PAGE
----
The presentation is interesting but it also leaves many open questions.
In short, the architecture contains following application layers:
- base library (jquery, etc)
- application core:
- manages modules (register modules, tell when to start and when to stop)
- handle errors (like wrap all modules' methods into try/catch and log errors)
- enable inter-module communication
- should be extensible (error handling, ajax wrapper, general utilites, anything!)
- can use base library
- facade for modules above the core
- interaction between modules via messages (events)
- do not know about each other, only about sandbox
- call only own methods or sandbox methods
- DOM access only inside own box (but do not use base library)
- no access to non-native global objects, don't create global objects
- ask sandbox for anything you need, don't reference other modules
- preferably no access to base library, use pure JS
Here are some questions raised by the presentation:
- It is mentioned that the architecture covers 'controller' part of MVC, but it is not clear how to plug M and V here. Should the module act as controller and handle model / view interaction (this can be complex without access to the base library)? For me the 'module' here looks more like a widget - some self-contained element with own box in the HTML and related js code.
- Modules do not interact directly and only send messages to each other. This way we can change them independently. But messages are sent with some data and the receiver should expect some data structure. So in the case when this data changes it is necessary to review and fix all possible receivers.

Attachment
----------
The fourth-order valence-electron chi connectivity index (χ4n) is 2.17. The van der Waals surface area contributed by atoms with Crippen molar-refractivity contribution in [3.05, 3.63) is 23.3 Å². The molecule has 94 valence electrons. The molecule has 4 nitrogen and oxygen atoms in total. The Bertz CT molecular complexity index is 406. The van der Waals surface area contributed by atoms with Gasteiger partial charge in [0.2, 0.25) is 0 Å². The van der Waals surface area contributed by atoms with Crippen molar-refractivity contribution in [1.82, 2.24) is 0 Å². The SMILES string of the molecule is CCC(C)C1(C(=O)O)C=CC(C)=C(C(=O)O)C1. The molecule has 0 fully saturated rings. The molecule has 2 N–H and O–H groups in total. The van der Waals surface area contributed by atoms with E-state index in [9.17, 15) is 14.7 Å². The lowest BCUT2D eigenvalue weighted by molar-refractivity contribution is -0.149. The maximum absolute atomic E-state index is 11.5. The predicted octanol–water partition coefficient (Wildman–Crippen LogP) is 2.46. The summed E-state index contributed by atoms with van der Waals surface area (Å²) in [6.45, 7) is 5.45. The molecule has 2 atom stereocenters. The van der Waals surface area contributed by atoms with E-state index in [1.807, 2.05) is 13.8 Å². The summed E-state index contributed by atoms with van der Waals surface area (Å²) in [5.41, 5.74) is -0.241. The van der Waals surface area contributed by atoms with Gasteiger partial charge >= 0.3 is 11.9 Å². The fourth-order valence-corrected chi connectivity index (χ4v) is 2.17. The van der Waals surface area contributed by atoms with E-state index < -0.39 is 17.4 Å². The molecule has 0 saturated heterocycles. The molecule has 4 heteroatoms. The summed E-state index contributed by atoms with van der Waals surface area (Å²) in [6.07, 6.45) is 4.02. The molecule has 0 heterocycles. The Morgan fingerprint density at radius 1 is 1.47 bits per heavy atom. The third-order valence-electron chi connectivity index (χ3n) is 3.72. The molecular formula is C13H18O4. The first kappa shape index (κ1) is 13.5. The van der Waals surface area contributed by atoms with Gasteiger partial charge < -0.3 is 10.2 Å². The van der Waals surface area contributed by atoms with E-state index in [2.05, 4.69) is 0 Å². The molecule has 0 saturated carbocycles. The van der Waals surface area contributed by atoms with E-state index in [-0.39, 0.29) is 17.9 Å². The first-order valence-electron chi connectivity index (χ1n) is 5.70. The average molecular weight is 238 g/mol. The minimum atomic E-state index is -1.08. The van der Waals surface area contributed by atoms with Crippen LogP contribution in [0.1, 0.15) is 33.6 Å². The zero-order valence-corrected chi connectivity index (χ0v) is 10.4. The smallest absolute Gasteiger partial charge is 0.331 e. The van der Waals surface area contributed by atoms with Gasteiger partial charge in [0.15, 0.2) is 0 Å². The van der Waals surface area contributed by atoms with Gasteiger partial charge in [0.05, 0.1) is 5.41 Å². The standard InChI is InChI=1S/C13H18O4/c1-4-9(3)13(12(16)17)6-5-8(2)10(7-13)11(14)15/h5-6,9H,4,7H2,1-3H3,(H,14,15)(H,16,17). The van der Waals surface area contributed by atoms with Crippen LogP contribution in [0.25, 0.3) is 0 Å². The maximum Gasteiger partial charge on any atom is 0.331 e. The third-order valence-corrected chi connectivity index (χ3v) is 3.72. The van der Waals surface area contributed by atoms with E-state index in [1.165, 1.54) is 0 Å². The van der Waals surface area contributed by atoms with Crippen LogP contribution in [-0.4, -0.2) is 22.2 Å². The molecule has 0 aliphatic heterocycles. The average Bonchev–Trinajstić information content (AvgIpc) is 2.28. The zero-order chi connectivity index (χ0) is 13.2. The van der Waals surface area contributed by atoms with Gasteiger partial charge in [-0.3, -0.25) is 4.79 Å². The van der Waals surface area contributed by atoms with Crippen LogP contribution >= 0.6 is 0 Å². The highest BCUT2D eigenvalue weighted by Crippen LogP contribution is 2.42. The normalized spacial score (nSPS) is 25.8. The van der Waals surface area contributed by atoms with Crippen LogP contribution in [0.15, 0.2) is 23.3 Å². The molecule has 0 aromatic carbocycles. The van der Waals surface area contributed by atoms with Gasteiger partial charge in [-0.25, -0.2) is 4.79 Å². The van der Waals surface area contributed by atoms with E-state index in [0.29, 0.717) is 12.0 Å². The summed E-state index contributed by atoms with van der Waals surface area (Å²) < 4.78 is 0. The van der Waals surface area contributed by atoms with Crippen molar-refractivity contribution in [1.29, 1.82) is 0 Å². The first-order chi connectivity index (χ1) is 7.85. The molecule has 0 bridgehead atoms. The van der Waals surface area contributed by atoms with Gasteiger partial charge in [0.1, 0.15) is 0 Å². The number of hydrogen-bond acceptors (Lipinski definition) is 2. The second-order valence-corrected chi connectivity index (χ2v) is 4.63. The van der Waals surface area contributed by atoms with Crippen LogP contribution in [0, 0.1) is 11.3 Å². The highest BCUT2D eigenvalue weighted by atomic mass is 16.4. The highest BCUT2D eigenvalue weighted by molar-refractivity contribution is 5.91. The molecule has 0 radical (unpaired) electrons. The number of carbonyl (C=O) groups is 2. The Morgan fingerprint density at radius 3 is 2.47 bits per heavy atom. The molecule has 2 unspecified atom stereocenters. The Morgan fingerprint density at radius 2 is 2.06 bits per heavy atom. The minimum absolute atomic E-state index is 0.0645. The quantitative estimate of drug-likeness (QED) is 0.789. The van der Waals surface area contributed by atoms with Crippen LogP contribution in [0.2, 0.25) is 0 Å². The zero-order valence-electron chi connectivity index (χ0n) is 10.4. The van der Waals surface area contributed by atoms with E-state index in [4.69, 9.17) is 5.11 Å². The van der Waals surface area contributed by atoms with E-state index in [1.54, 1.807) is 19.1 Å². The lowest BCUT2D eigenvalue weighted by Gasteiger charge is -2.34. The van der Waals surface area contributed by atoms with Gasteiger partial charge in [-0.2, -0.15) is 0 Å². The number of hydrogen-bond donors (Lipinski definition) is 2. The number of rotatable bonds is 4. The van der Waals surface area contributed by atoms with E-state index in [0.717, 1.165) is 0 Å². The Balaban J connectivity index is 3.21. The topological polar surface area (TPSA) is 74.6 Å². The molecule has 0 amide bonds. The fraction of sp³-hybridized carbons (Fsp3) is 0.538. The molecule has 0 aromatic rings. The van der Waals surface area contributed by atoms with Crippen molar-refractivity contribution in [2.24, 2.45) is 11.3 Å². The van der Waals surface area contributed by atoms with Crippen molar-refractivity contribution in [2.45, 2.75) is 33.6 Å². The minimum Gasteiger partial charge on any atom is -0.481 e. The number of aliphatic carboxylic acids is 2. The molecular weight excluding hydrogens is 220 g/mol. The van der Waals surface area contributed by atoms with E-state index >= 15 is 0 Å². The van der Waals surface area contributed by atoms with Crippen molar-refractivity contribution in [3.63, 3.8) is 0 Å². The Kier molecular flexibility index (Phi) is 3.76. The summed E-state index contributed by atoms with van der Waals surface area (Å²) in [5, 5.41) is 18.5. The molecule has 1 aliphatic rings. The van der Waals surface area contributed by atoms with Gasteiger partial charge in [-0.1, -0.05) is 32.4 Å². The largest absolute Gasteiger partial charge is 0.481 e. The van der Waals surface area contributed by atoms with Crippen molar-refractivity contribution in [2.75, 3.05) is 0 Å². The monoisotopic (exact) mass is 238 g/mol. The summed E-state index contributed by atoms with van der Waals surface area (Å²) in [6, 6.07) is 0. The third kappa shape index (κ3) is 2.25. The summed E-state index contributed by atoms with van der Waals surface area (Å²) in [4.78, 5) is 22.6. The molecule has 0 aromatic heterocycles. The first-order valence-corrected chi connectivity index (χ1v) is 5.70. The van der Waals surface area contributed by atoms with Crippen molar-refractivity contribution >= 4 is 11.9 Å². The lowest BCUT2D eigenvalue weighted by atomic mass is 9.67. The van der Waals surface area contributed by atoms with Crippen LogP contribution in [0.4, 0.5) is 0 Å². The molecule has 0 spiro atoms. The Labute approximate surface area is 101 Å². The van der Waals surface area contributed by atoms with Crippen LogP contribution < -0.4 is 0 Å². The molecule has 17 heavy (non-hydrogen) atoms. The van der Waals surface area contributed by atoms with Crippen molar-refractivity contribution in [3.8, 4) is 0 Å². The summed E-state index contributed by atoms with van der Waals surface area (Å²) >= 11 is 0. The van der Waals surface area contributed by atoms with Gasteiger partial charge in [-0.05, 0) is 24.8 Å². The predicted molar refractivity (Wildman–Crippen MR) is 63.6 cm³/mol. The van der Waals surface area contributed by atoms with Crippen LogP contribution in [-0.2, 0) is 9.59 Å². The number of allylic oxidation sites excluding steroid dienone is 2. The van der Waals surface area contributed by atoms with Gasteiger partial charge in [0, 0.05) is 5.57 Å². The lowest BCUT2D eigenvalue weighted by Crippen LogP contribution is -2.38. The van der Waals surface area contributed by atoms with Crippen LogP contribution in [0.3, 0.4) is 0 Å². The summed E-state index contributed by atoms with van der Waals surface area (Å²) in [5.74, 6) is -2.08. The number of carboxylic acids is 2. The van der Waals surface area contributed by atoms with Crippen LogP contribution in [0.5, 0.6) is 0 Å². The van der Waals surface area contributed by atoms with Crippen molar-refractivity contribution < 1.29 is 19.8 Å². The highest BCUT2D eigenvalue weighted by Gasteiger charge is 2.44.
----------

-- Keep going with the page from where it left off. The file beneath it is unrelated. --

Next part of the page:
- App core responsibilities are too wide (rememver "anything!") and the same is related to sandbox (because it acts as a facade on top of the core).
Of course good answers can be found for all these points and more questions can be raised. It is clear that the suggested architecture is an idea and the way to go but not a complete design.
It was interesting to see if there are frameworks build upon this idea.
And here is the list (descriptions are taken from their sites):
- Aura is a decoupled, event-driven architecture for developing widget-based applications.
- Hydra.js is the library that will help you to scale your app.
- Stackoverflow question on the topic
Presence of the AngualrJS here can be unexpected and reasons why I included it are below.
Others are directly built on the idea from Nicholas' presentation and most popular of them (looking at the number of stars on the github) is Aura. Here are todo application examples built on Aura.
So why AngularJS is here? Actually I do not have much experience with it, but from what I know it looks very close to the Nicholas' Scalable Architecture:
- base library - jQuery or angular's own jqLite implementation
- app core - angular itself
- sandbox - scope passed to the controller
- module - angular's controller
Besides the main parts of the scalable architecture AngularJS has more. For example, along with the sandbox (scope) we can pass additional services to the controller (like $http for ajax requests). So the sandbox does not turn into a God-object with too much responsibilities.
And angular controllers are very similar to scalable architecture modules:
- self-contained and sandboxed
- can be built in pure JS without access to the base library
- interaction between modules is done via events or via special service but not directly
This way the idea of the scalable architecture is present in the AngularJS. And angular also gives other essential components (views, models, services, etc) and provides complete and ready to use architecture.